Mycobacteria are a unique class of bacteria that cause human and animal infections. The ability to discern the various types and to make decisions regarding the care of patients with these infections is critical.
Use the required readings, help from the laboratory and your IP mentor to complete Table 5. (Please download the PDF version of this section, linked at the top of the page, to view Table 5: Mycobacterium species important in healthcare settings, the normal source of infection with these organisms, the typical manifestation of the disease in humans, and treatments available.)
Viruses are pathogens that infect animals, humans and plants. Unlike bacteria and parasites, they are composed of a lipid/protein outer coat, and a singular type of nucleic acid (either RNA or DNA). Viruses are also obligate intracellular pathogens that can only replicate inside of a cell. They are difficult to grow in laboratory.
Viruses, originally classified according to the diseases they caused or where they were found, now are classified by the type and structure of their nucleic acids, chemical and physical characteristics, size, type of replication and host. They are ultramicroscopic particles that contain nucleic acid (either RNA or DNA) surrounded by protein and in some cases a membrane-like envelope.
Outside the host cell the virus is known as a viron. A viron is metabolically inert and does not grow or multiply. Viruses that contain only the viron are called “naked” or “non-enveloped” viruses and are relatively stable to temperature, pH and chemicals. Viruses that wrapped in a membrane are called enveloped viruses and are more fragile because anything that disrupts their envelope inactivates them.
All viruses replicate in a similar fashion and includes the following five steps:
- Attachment: the viron attaches to a receptor site on the host ce
- Penetration: the viron enters the host cell
- Replication: viral DNA or RNA directs the host cell to begin synthesis of viral component Replication uses host cell energy sources and amino acids to produce these components.
- Maturation: the viral components spontaneously assemble into a viral particle: new virons are formed
- Release: the host cell breaks open or the virus buds through the cell wall and new virons are released. Some viruses lie dormant in the host cell for months or years; after this latent period new virons form and cause damage to host cells.
Use the required readings, information from this section, help from your laboratory and IP mentor to define the following basic characteristics of viruses: obligate intracellular parasites, size of viruses, nucleic acid, shapes, enveloped vs. non-enveloped viruses.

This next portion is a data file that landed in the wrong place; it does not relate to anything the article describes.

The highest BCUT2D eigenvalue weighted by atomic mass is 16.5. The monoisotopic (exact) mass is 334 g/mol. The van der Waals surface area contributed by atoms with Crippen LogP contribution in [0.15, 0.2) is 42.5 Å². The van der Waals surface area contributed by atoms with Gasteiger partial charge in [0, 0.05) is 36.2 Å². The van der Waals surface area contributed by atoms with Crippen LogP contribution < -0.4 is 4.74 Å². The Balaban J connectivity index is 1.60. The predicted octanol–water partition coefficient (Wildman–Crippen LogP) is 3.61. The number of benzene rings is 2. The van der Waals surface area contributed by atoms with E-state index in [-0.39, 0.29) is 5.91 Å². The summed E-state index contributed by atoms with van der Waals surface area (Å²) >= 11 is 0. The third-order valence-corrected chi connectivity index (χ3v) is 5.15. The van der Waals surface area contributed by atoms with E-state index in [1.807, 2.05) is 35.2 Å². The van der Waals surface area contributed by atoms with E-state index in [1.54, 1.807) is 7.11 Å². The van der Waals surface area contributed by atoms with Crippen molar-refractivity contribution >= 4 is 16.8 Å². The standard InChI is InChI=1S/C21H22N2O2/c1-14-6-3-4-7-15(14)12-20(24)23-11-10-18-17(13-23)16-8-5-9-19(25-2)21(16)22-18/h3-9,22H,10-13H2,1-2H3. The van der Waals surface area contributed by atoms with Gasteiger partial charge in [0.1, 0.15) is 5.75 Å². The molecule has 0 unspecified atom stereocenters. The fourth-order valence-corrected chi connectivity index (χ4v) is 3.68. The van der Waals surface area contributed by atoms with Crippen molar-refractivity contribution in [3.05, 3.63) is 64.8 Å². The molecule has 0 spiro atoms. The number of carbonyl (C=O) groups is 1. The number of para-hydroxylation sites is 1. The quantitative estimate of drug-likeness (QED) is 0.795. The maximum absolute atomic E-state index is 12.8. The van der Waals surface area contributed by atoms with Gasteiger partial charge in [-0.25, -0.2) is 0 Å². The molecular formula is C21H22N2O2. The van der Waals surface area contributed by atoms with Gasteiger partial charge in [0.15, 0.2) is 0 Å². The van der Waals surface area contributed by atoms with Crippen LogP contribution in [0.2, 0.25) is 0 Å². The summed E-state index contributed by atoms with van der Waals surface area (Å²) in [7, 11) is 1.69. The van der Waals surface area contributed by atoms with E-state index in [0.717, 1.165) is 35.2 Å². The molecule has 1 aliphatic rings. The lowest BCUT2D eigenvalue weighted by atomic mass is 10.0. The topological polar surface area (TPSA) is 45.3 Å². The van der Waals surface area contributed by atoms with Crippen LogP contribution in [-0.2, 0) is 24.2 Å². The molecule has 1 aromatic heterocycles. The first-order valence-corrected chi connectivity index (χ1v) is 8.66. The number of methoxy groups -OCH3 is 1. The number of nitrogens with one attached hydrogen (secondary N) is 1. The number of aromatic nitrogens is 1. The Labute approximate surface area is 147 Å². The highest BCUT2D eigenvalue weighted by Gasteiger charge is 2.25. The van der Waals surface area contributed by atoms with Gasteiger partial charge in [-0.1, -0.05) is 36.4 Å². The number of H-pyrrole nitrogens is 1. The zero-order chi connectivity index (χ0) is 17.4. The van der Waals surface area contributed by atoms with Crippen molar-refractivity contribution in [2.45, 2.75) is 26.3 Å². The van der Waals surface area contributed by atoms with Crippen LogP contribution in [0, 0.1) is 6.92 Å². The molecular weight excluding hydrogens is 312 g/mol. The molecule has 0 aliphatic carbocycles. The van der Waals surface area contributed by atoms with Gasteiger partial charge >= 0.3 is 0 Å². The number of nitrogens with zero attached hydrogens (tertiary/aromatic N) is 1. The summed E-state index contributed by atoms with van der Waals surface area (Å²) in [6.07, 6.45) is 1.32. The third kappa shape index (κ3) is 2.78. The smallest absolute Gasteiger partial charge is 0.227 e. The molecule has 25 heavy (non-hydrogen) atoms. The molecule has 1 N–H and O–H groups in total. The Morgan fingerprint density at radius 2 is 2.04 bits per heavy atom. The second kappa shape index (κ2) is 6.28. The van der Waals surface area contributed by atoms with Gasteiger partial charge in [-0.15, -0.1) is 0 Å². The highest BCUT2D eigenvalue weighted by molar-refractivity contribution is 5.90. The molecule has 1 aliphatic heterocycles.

Use the required readings, and help from your laboratory to define to complete Table 7. (Please download the printable PDF Version of this section, linked above, to view Table 7)
Use your resources such as the required readings, the laboratory and your IP mentor to describe the differences between viruses and bacteria for each of the following characteristics:
- Size and type of microscope to see organism
- Need a living host to multiply
- Has a cell wall membrane
- Usually tested for susceptibility to antibiotics
- Can there be beneficial types?
- Nucleic acid type
Fungi derive nutrients from organic matter. Most fungi are aerobes that require a moist environment and grow best at a neutral ph. Their spores and conidia are able to survive in dry conditions for long periods of time. Some fungi are well-adapted human pathogens; however, most are accidental pathogens that humans acquire through contact with decaying organic matter or in airborne spores. Typically fungi are divided into three separate groups:
- Yeasts – a single celled fungus similar to bacteria. Common pathogenic yeasts include Candida spp. which cause vaginitis, mucositis and Cryptococcus neoformans which causes meningitis, pneumonia in compromised individu
- Molds – fungi that grow in multicellular filaments called hyphae. Hyphae are tubular branches, and are genetically identical to one another. Hyphae are connected and form a single organism known as a colony. Common pathogenic molds are Aspergillus spp. which causes necrotizing pneumonia, and agents of mucormycosis such as Rhizopus and Mucor spp.